LH: Rural Africans will kill lions if they perceive them to be a threat to their livestock, which is their livelihood. It’s an inevitable conflict, really. Africa has the fastest growing human population and a very high proportion of that population live in rural areas, which is near lions and other large wildlife that sometimes do kill livestock. While it’s easy for me to say “I love lions and they should be preserved,” there’s a genuine hardship that goes along with living with big cats, especially if you’re a fairly poor, impoverished pastoralist in Africa. This makes for the perfect storm of conditions. Many more lions are killed by retaliatory killing than shot during trophy hunts.

It’s a feedback loop that connects with the bush meat trade problem, too. Lions are left with increasingly less natural prey to feed on because of poachers. And when they have nothing to eat they resort to killing livestock, which fuels more retaliatory killing.

Luke Hunter with Joel Ziwa and Mustapha Nsubuga replacing a radio collar on a lioness named Masika.

RG: Last week the United Nations made a resolution to combat illegal trade in wildlife. From a conservation perspective, what needs to happen to stop poaching and increase the lion population?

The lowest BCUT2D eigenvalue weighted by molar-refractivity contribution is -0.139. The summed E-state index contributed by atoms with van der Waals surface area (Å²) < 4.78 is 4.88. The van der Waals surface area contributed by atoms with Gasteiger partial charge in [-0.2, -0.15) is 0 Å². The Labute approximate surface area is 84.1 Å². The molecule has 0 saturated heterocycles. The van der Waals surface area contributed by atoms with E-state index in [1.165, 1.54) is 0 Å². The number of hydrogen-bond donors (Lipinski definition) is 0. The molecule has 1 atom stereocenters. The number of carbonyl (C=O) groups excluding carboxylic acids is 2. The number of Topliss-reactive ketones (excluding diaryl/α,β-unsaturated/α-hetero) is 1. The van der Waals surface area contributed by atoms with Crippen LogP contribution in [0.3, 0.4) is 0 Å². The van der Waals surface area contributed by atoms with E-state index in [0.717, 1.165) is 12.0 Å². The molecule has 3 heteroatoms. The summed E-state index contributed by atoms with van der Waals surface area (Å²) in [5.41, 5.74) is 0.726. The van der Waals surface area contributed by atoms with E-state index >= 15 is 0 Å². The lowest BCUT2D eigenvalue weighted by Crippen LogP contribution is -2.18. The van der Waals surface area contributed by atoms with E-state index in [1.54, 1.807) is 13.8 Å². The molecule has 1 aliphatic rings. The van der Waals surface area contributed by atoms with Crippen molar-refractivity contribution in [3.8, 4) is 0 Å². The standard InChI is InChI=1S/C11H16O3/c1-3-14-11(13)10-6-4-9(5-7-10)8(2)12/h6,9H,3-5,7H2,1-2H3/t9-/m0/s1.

LH: That’s the question. The UN resolution and other similar commitments made by governments around the world are essential in combatting the trade. They take a very strong position on the trafficking demand and intercepting the trade routes. That’s critical; it’s very important work. But alongside that we also really need to make sure lion populations are well protected in situ. Among other things, this involves providing technical expertise, funding and training to help local communities resolve or reduce their issues with lions.

Trying to address the conflict issue at its source is crucial, and we’ve had significant success in that. One example involves a community in north eastern Namibia. They live near several small protected lion areas and in 2013 we noticed they killed about 20 lions. So we trained some of the people in the community to monitor the lions and learn how to chase them away. We also offered them supplies and taught them how to improve the protection of their livestock, and to improve their husbandry. After that, the number of lions killed was reduced to one last year and zero this year (so far). This shows there are answers and we have programs with some nice data that prove they work.

RG: How can money be generated for these types of activities?